Sunday, December 7, 2014

Eddi's Hot Computing tip: How To Get Incredible Graphics Performance in Second Life Without Buying A New Computer -- Upgrade Your Graphics Card to an NVIDIA GeForce GTX 760


Update- April 2015. The replacement for this graphics card, the NVIDIA GTX 960, can be had for a little at $180.00 on Amazon. This updated card performs 20% better than the GTX 760 (6,002) on Passmark Software Benchmarks, and should be the one that you look for if you are upgrading. 

Note:  My advice below only concerns readers who use a desktop computer as their primary computer for Second Life, and who use Windows. It may be possible to upgrade a laptop's graphic card, but overheating and burn-out are always a problem in tight laptop spaces.  I do not have any recent experience with Macs, so I can't provide advice. 

Upgrading your graphics card is one of the best things you can do to increase your performance in Second Life. I upgraded my desktop Acer Predator in March 2014 with the graphics card I am recommending, the NVIDIA GeForce GTX 760, and the results have been spectacular. I never have lag in a typical sim, I move around on ultra high graphic settings without even noticing, and I can take photographs in ultra settings with shadows that are over 500k each in size with stunning resolution, effortlessly. To make a long story short, I do not think I could have it any better.

Note that I do not recommend AMD/ATI graphics card for Second Life. They cause problems since they do not use the appropriate graphics architecture. They may be cheaper, but you will probably pay for any money saved in problems down the line. I had a top of the line ATI card that caused Windlight water to render incorrectly (a solid shade of white with no transparency, and had to downgrade my graphics card driver to an older version to stop this.



The NVIDIA GTX 760 rates over at Passmark benchmarks a very high 4973.  It is not the very best graphics card around -- the somewhat larger  NVIDIA GTX 980, which rates at 9727 is the best performing card benchmarked by user. However, for value of performance over price, the GTX 760 is the best. You can check your own graphics (video) card and cpu unit here:

http://www.videocardbenchmark.net/high_end_gpus.html

GTX 760  #1 in videocard (graphics card) value


When I purchased my GTX 760 card in March 2014, I paid about $275 for a high end model with maximum cooling through large fans. You can purchase a wide range of cards with the NVIDIA graphics chip set in them at a wide range of prices at a place like New Egg or Tiger Direct, two large retailers that I like in the U.S.A.-- the main thing is to read the customer review per each make, and make sure the size of the card will fit inside your computer -- spaces can be tight inside.  I had my local computer repair shop do the refitting for me for $50.00, since I wanted the inside of my computer cleaned, and am highly allergic to house dust -- I did not feel like coughing and scratching myself for an entire day.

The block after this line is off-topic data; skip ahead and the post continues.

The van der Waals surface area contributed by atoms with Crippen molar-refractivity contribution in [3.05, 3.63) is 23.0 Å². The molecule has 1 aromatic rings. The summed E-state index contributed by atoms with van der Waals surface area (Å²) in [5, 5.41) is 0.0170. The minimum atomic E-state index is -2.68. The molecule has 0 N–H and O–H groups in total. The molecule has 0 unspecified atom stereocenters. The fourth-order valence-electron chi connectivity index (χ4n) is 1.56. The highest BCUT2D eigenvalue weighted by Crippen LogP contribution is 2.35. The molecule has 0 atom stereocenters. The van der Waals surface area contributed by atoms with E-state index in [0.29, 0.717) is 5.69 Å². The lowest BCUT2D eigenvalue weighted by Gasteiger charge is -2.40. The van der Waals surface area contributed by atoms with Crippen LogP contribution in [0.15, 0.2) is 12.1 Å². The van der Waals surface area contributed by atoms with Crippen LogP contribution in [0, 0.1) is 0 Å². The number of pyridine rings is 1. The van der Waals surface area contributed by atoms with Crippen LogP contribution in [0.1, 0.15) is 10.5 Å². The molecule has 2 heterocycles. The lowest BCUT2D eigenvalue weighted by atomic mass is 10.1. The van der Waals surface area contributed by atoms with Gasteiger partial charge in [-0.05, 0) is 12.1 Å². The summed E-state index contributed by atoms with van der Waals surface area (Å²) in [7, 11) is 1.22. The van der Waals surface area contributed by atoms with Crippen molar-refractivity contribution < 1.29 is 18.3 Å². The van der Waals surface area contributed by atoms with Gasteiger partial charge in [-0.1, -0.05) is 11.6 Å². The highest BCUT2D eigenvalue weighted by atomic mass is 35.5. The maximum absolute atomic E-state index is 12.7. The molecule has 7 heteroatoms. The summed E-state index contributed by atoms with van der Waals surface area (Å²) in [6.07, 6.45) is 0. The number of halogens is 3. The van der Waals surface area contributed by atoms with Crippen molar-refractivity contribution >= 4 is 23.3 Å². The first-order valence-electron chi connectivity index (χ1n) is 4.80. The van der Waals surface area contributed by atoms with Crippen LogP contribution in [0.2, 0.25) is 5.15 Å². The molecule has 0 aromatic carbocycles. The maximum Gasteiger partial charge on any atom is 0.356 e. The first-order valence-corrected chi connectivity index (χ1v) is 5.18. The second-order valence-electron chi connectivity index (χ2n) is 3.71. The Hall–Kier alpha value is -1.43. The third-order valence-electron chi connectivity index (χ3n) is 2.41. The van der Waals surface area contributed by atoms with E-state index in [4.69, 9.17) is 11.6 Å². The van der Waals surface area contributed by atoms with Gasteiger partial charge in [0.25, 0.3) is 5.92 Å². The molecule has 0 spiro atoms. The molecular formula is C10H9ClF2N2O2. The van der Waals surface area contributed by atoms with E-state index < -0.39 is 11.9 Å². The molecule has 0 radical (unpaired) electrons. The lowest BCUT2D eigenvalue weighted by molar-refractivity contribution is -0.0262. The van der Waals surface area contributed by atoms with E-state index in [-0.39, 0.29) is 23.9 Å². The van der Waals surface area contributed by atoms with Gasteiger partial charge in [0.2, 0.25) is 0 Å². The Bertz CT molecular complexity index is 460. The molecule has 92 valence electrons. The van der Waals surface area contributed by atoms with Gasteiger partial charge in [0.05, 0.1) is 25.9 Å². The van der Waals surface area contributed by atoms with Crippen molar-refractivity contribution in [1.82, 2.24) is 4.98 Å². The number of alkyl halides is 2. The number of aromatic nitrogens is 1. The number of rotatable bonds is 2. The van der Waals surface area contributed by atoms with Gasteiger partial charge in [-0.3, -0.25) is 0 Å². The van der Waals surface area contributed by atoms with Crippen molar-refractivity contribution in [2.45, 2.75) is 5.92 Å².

I just checked New Egg and quality models of the GTX 760 have fallen to as low as $169.00 after rebates. At this price, this card is a no-brainer for anyone who uses a desktop computer that can accommodate it.


Drop in price of GTX 760 since release in July 2013

Important - System Requirements

Your desktop must have enough of a quality power supply (500 Watts) and a CPU powerful enough to take advantage of it.My CPU is an older second generation Intel I-7, other Intel and AMD units will work.

In addition, you must have enough cooling power (fans and liquid cooling devices if you want to get fancy), and room to allow your graphics card to run cool. Nothing will degrade system performance, or potentially burn your motherboard out, then overheating.

You can find the system requirements for the GTX 760 here on the NVIDIA installation manual on page 2 here:

http://www.nvidia.com/content/geforce-gtx/GTX_760_User_Guide.pdf

Warning -If you have never done any work inside your desktop, or are unsure that the GTX 760 will work in your system, use a professional or go to your local repair store. I blew up my older desktop by not doing the installation correctly.  Lucky for me, Square Trade warranty covered the cost of a new computer. Expect the Peter Principle to happen -- what can go wrong will go wrong, and it is worth the small amount of money to get a professional involved. 



2 comments:

  1. I personally think the best bang for the buck is an ATI/AMD card and not Nvidia. The issues with Second Life and ATI cards and due to the fact that LL chose to stay with an outdated version of Open GL that AMD no longer supports with the newer driver. The workaround is easy however.

    For the cost of a GTX 760 http://www.newegg.com/Product/Product.aspx?Item=N82E16814121878R&cm_re=gtx_760-_-14-121-878R-_-Product which is $20 or more than an ATI R9 280 http://www.newegg.com/Product/Product.aspx?Item=N82E16814202099&cm_re=R9_280-_-14-202-099-_-Product it's a no brainer which one is the better deal. The R9 280 has more video memory, it's faster, and performs better than the GTX 280 is nearly every benchmark tests.

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    1. I cannot agree, since I used an ATI card before and had Windlight and mesh resolution problems. Why should anyone buy a card that requires workaround problems? I checked, and the 280 does not outperform the 760 or 960 on the Passmark graphic cards test. Take a look. http://www.videocardbenchmark.net/high_end_gpus.html

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